By Allison Hore
A report detailing findings from the Public Accountability Committee’s inquiry into the Light Rail project’s impact was released last week, revealing the “profoundly experienced” effects of the project.
The parliamentary inquiry was set up in May last year to investigate the impact of the CBD and South East Light Rail project on residents and businesses in these areas. The committee was chaired by Reverend Fred Nile of the Christian Democrat party and included members from the Liberal, Labor, Nationals and Greens parties.
“The CBD and South East Light Rail (CSELR) project is a major infrastructure project in Sydney that will connect Circular Quay to Kingsford and Randwick. It aims to improve public transport capacity, and to ease traffic congestion which is costing the economy a substantial amount of money each year,” Mr Nile wrote in the Foreword to the report.
Transport for NSW claims that traffic congestion across the Sydney CBD currently costs the NSW economy more than $5.1 billion per year. Without network changes they project this to reach $8.8 billion by 2021.
Serious questions about timeframes
The new twelve-kilometre light rail route extends from Circular Quay to Randwick and Transport for NSW believe it will ease traffic into the city centre and take the pressure off existing bus routes. While the committee agreed the infrastructure was ultimately needed, one of the primary concerns they looked into was the timeframe of completion.
“Unfortunately, serious questions have been raised in relation to the project’s timeframes and costs,” said Mr Nile.
Leaked documents obtained by the ABC and Fairfax in September last year revealed that the NSW Government was warned by Australia’s peak infrastructure body that the light rail project would be poor value for money.
Infrastructure Australia told Transport for NSW before construction started in 2015 that they thought the light rail route from Circular Quay to Randwick was poor value and would be overcrowded and actually increase congestion on city roads.
The completion of the project has already been delayed by a year, and though Transport for NSW would like to have it completed by December this year, it is not expected to be finished until May 2020. These delays have “heightened” a lot of the issues that local residents have experienced as a result of the construction.
“Many have experienced excessive noise, dust, vibration and damage to their homes,” said Mr Nile.
Randwick City Mayor Lindsay Shurey told the committee that many of her constituents have complained that they find the noise “appalling”.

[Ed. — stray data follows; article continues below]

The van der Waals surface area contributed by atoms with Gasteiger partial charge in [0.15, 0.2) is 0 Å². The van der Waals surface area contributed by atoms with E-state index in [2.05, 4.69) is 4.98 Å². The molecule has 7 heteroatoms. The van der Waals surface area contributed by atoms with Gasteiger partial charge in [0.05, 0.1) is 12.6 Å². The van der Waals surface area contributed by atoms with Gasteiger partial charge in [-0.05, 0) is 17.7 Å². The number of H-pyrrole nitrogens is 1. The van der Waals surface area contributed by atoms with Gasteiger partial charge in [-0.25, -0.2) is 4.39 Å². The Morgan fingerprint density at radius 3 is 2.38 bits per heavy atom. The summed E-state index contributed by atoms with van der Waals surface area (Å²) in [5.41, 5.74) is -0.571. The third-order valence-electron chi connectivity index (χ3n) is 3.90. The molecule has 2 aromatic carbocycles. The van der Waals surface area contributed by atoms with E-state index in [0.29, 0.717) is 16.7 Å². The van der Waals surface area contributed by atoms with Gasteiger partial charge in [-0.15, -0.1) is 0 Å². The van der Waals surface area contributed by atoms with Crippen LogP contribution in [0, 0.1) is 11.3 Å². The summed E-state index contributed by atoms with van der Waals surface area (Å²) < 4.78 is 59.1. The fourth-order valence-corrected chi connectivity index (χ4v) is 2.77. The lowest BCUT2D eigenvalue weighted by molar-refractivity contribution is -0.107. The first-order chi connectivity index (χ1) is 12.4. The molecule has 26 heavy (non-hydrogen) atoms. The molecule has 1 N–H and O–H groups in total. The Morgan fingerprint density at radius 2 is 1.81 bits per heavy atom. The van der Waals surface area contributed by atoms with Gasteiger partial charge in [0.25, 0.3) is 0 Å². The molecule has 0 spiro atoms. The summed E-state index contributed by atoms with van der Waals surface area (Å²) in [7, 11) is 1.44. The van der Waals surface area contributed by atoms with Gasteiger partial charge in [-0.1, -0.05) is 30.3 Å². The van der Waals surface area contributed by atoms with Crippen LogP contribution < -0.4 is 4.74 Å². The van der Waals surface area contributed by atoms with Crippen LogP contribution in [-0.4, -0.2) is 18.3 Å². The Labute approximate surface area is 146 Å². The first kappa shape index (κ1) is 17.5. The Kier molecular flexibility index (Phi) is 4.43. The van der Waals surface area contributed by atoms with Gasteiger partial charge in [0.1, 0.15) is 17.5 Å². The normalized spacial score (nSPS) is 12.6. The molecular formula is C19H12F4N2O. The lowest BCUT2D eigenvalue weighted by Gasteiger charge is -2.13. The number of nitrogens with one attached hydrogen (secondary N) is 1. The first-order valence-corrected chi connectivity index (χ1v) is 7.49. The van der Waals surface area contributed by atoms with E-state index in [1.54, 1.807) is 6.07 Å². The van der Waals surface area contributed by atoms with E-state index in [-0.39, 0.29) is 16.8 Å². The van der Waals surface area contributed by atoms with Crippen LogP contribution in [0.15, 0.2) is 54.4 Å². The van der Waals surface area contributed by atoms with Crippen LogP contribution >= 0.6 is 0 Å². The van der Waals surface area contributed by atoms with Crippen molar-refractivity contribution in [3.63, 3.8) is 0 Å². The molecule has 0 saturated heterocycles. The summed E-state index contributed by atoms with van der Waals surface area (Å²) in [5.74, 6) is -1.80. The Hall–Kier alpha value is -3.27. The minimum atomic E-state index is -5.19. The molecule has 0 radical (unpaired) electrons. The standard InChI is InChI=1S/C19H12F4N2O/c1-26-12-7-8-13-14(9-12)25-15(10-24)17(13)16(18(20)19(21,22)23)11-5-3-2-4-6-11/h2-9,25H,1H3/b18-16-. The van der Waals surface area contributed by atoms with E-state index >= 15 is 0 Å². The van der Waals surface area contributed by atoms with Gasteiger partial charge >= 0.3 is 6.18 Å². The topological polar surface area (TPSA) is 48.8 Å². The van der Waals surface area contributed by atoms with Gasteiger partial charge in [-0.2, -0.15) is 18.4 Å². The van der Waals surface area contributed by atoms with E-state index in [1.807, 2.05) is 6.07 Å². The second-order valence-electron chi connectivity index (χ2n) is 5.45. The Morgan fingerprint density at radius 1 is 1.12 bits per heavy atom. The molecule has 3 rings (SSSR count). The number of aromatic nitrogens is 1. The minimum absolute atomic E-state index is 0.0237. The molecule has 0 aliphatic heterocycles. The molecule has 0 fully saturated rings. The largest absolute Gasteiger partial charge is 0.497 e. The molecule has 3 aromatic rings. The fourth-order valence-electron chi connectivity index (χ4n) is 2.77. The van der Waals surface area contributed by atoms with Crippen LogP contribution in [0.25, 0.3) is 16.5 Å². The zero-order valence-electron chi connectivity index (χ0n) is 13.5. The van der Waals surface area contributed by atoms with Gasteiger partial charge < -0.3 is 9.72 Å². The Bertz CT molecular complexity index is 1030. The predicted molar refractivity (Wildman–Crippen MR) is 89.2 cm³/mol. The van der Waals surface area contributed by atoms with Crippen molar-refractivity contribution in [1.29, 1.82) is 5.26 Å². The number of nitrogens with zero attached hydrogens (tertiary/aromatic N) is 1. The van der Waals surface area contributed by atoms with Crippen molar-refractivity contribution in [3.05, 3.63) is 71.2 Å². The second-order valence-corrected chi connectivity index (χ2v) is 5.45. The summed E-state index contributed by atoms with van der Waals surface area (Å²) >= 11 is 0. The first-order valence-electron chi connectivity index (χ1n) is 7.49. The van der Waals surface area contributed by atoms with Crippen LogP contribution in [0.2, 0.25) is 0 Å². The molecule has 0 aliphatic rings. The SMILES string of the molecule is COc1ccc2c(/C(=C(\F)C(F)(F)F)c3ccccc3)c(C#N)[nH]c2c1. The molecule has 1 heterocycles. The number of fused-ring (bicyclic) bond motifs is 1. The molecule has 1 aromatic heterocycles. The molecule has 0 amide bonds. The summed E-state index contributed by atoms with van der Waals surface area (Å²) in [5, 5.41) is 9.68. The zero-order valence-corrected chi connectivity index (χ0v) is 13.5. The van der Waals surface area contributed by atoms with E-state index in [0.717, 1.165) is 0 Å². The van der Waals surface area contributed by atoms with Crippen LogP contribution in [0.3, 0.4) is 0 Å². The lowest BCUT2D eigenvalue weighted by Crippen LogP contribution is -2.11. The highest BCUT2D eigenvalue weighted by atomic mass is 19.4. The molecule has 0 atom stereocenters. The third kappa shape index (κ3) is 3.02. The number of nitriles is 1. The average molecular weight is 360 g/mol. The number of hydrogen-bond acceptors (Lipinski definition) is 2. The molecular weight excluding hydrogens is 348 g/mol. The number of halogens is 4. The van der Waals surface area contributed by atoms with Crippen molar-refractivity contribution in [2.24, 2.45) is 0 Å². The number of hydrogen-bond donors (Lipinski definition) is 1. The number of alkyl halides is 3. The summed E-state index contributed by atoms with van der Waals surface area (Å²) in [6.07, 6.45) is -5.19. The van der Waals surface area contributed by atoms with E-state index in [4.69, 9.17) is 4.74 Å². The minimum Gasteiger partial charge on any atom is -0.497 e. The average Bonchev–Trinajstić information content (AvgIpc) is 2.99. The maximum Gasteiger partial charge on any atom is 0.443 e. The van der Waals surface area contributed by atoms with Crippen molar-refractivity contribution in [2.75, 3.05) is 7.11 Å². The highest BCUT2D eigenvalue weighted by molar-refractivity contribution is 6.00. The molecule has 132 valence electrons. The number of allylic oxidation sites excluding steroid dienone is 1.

“The breaches of the noise – the work – is constant. They are told that the noise will stop at 12 o’clock at night, but at 4 o’clock in the morning they are still tapping sounds which are unbelievable,” she said.
“And this has been going on for such a long time. I couldn’t live there and I know that any of you would have difficulty. I am sure they are going mental.”
Businesses have also been “significantly impacted” by the construction, the report concludes. They haven’t just faced financial losses; small business owners have also faced damage to their physical and mental wellbeing.
“This was particularly distressing for committee members to see, and we thank those who came forward to share with us so honestly the effect this project has had on their personal lives,” he said.
In August last year, 60 businesses along the route joined a class action lawsuit against Transport for NSW, claiming they’d been adversely impacted by the construction of the light rail. Since then the number has almost doubled, with 110 business claiming a total of $400 million in compensation.
“If you’re going to unnecessarily damage people’s lives and businesses then you’ve got to be brought to account – you can’t just do these things with impunity,” lawyer Rick Mitry told AAP.
As a result of the Parliamentary report’s findings, the committee made a number recommendations including that the government prioritise reviewing all claims for damages and updating residents on the progress of their claims.
Urgent review of all claims
The government should “conduct an urgent review of all claims, which shall include recommendations for compensation for residents whose properties have been found to be adversely impacted by the CBD and South East Light Rail project,” the report says.
The report also said that the NSW Government should revise the guidelines for the Small Business Assistance program to make it easier for small businesses impacted by the construction to seek help, and that these changes should be implemented in any future developments of this scale.
“Transport for NSW and the Small Business Commissioner [should] encourage and support businesses to apply for financial assistance under the Small Business Assistance Program, even in circumstances where businesses may not meet eligibility criteria,” suggests the report.
Mr Nile concludes in this Foreword that he hopes the recommendations from the report will be taken into account in future infrastructure projects, and says he hopes the Light Rail will have a positive impact on the community.
“While it has been a tough time for many affected by this project, I personally hope that once completed, this light rail service will deliver its anticipated benefits.”